5. Esophageal varices

Esophageal varices occur when the blood vessels in the esophagus become dilated. This usually happens as a consequence of liver disease. Rupture of these vessels can lead to vomit with blood as well as blood in the feces, which gives stool a black color. You may also experience pallor, dizziness, and shortness of breath. 

What to do: Treatment for esophageal varices will depend on the severity, amount of bleeding and the underlying cause. Mild cases can be conservatively treated with medication, while more severe cases of vessel rupture will require surgical repair. 

6. Stomach or intestinal cancer

Stomach or intestinal cancer can also lead to dark stools due to increased senstivity and risk for bleeding in these organs. 

What to do: Treatment for cancer, which is monitored by an oncologist, is aimed at destroying cancer cells and decreasing the risk for spreading. It may involve chemotherapy, radiation therapy and/or surgery. 

Black stools in babies

Black stools in babies are often observed in the first days after delivery. This first stool os called meconium, It is a dark green poop that is produced by the fetus while in-utero, and eliminated within the first hours of life. By the 6th day, the stool color may stool have some green or burgandy tinges. After a few weeks and months, baby stools will often change in color and textures. Poop will especially change with the introduction of new foods, like oatmeal, fruits, vegetables, meats and eggs. 

In some cases, baby stool may appear to have scant amounts of blood, however it is generally not a concern. It is usually a sign of a milk allergy or a cold virus. Nonetheless, you should still inform your doctor if you notice in red colors or new dark color changes in your baby’s stool.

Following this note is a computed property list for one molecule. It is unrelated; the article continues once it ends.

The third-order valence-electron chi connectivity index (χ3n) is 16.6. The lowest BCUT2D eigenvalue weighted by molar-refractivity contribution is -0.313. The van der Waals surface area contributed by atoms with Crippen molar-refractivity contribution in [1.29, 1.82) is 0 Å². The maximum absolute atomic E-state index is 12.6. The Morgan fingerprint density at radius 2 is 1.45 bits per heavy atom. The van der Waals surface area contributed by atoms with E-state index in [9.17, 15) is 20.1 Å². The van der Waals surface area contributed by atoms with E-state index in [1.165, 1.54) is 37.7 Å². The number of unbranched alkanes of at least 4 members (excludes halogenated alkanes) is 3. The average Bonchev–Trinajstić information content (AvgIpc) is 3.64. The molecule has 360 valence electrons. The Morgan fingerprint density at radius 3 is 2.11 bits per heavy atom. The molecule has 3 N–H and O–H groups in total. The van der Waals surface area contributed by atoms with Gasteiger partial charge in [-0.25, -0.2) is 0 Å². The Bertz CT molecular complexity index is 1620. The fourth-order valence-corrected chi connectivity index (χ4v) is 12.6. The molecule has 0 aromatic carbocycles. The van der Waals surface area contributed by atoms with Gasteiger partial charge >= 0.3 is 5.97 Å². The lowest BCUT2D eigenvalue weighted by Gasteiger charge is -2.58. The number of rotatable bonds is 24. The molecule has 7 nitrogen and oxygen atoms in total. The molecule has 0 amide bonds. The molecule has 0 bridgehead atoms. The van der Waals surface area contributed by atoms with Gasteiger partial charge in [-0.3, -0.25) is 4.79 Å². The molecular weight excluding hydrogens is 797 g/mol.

When to go to the doctor

You should see your doctor for assessment if you suspect that your stool contains blood. Other signs and symptoms that should be assessed include:

  • A new, intensely foul odor 
  • Severe abdominal pain 
  • Nausea and vomiting 
  • Bright red blood in the stool or vomit 
  • Weight loss 
  • Appetite changes 

The doctor will assess your symptoms and health history, and may order testing like a stool test or endoscopy. 

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Atualizado por Tua Saude editing team, em June de 2022. Clinical review por Dr. Antonio Carlos Moraes - Gastroenterologist, em March de 2022.

References

  • NHS. Bleeding from the bottom (rectal bleeding). Available on: <https://www.nhs.uk/conditions/bleeding-from-the-bottom-rectal-bleeding/>. Access in 07 Feb 2020
  • AMERICAN CANCER SOCIETY. Blood in Stool. Available on: <http://www.cancer.org/treatment/treatments-and-side-effects/physical-side-effects/stool-or-urine-changes/blood-in-stool.html>. Access in 07 Feb 2020
Show more references
  • GOLDMAN, Lee; SCHAFER, Andrew I.. Goldman-Cecil Medicina. 25.ed. Rio de Janeiro: Elsevier, 2018. 892-898.
Gastroenterologist
Gastroenterologist with specialization completed at the Federal University of Rio de Janeiro. Licensed to practice under the CRM-RJ #436069.